Another Oscar win?
Today, in large part due to Trump’s presidency, the topic of racial hatred seems as prevalent as ever. Films released recently like The Hate U Give or Spike Lee’s brilliant Blackkklansman have attempted to discuss this issue with a loud and angry voice. If Beale Street Could Talk continues this trend but in a more subtle, muted way, elevating intimacy over depictions of racial prejudice.
Based on the book of the same name by James Baldwin, the story traces Fonny and Tish, two lovers who have been friends since childhood. Their lives quickly get ripped apart when Fonny is falsely accused of rape, sending him to jail. When Tish soon realises that she is pregnant, her family struggles to ensure Fonny’s release.
A story this delicate with themes this important requires a high level of talent and guise behind the camera. Fortunately, director Barry Jenkins suits the bill perfectly, bringing the same eye to detail which he did to the masterwork Moonlight. The film opens with an intriguing birds eye view shot of the couple walking hand in hand as Tish narrates. Voiceover is utilised well throughout and is used sparingly, never becoming clunky or unnecessary.
From the first frame, the artistry of the movie is clear as the colour pallets change from scene to scene. One particular scene where a close up of a face is offset by cigarette smoke slowly wafting through the air is truly beautiful. Extreme care has been taken to ensure that every image on screen is perfect, placed there for a reason. Every close up reveals something, whether it be a glare, a glance or look of adoration, each moment tells us a little more about the characters on screen. This beautiful cinematography serves to elevate the love story at the heart of the film.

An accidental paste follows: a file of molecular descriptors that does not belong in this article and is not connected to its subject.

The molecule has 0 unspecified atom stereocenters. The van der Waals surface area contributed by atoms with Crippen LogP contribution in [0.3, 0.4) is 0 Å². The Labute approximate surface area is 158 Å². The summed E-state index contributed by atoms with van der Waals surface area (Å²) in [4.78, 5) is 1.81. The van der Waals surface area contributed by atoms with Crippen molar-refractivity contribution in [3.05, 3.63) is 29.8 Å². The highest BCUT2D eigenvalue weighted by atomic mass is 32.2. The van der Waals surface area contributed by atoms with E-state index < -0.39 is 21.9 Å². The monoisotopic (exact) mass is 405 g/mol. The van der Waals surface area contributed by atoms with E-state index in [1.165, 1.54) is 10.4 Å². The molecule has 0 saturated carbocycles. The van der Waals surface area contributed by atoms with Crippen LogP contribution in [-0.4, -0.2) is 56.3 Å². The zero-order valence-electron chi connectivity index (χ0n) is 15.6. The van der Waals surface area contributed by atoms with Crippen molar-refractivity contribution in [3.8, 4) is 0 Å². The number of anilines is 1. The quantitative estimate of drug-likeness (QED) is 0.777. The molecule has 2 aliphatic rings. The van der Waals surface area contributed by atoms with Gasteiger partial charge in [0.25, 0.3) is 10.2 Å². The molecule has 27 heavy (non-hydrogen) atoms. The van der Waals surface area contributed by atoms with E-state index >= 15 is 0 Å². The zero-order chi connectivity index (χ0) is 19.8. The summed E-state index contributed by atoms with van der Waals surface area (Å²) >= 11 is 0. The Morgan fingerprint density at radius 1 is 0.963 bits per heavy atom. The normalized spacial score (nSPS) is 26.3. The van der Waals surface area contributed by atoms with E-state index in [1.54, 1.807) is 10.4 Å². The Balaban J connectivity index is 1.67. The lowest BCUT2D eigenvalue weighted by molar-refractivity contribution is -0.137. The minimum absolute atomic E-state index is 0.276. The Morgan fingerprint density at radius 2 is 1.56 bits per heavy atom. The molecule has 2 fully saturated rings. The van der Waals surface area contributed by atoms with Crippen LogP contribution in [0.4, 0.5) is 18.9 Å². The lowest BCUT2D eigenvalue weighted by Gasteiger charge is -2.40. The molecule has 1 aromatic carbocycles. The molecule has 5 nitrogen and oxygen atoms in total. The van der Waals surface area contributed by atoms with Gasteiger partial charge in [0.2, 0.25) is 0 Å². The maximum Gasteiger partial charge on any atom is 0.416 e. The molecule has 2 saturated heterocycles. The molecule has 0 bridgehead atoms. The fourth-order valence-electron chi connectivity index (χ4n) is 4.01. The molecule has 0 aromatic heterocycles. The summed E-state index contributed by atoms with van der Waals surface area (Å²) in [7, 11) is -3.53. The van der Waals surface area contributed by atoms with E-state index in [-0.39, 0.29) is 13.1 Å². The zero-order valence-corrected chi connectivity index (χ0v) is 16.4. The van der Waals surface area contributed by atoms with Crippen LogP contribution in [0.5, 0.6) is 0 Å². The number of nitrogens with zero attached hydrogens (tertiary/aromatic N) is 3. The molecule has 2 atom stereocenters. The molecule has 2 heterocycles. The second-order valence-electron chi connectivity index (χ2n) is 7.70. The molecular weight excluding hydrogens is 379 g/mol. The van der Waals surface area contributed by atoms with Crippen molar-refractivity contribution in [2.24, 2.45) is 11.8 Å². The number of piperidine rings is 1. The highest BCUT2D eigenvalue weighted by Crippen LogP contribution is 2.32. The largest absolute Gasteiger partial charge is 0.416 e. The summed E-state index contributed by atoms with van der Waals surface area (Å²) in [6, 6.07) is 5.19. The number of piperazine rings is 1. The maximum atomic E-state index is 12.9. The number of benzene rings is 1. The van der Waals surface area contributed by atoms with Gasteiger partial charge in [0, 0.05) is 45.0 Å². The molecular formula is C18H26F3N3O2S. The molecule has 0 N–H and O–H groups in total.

Yet, the performances of the protagonists are what truly cements the affinity of the central relationship. KiKi Layne is mesmerising as the quiet Tish, perfectly offsetting the louder but equally compassionate Fonny, played brilliantly by Stephan James. Their love feels real and their inseparability is almost a given, making their forced separation through Fonny’s imprisonment all the more heart-breaking.
At the start, there are quite a few dialogue heavy scenes which make the piece feel almost theatrical in its set up. This is no criticism in itself, but it does sometimes mean that scenes linger a bit. It must be said, If Beale Street Could Talk is not built around action like Blackkklansman was, but rather it establishes and portrays a romance in the context of an extremely bigoted America. Yet race isn’t the only issue Jenkins’ film deals with, as the threat of Tish’s baby being born a bastard seems almost too large for her own mother to handle.
Throughout all of this, the film remains poetically beautiful; subtle yet divisive. There is only one instance where we see a racist policeman confront the couple due to the colour of their skin. The scene is frustrating to watch but hits harder purely because we have gradually become invested in the central relationship.
Constant flashbacks show how Fonny and Tish became close and it is these moments which really drive the film. Whether it be an intimate scene in their apartment while rain spills from the sky outside or simply the pair looking for a new place, every moment makes their love seem more real. Barry Jenkins has previously spoken of his fascination with French cinema and his latest film has obviously been motivated by such works with their emotionally raw style. Jenkins cannot be commended enough for making a piece brimming with such sensational heft.
Yet when the focus returns to the present day with Fonny in prison, there isn’t quite the same level of intensity. This admittedly is a minor issue as the film remains beautiful and emotional throughout, serving as a worthy follow up to Moonlight, Barry Jenkins’ previous picture. Like its predecessor, If Beale Street Could Talk has garnered Oscar worthy recognition. With a masterful love story as its centre, If Beale Street Could Talk is brilliant and could very well win this year’s Best Picture Oscar category.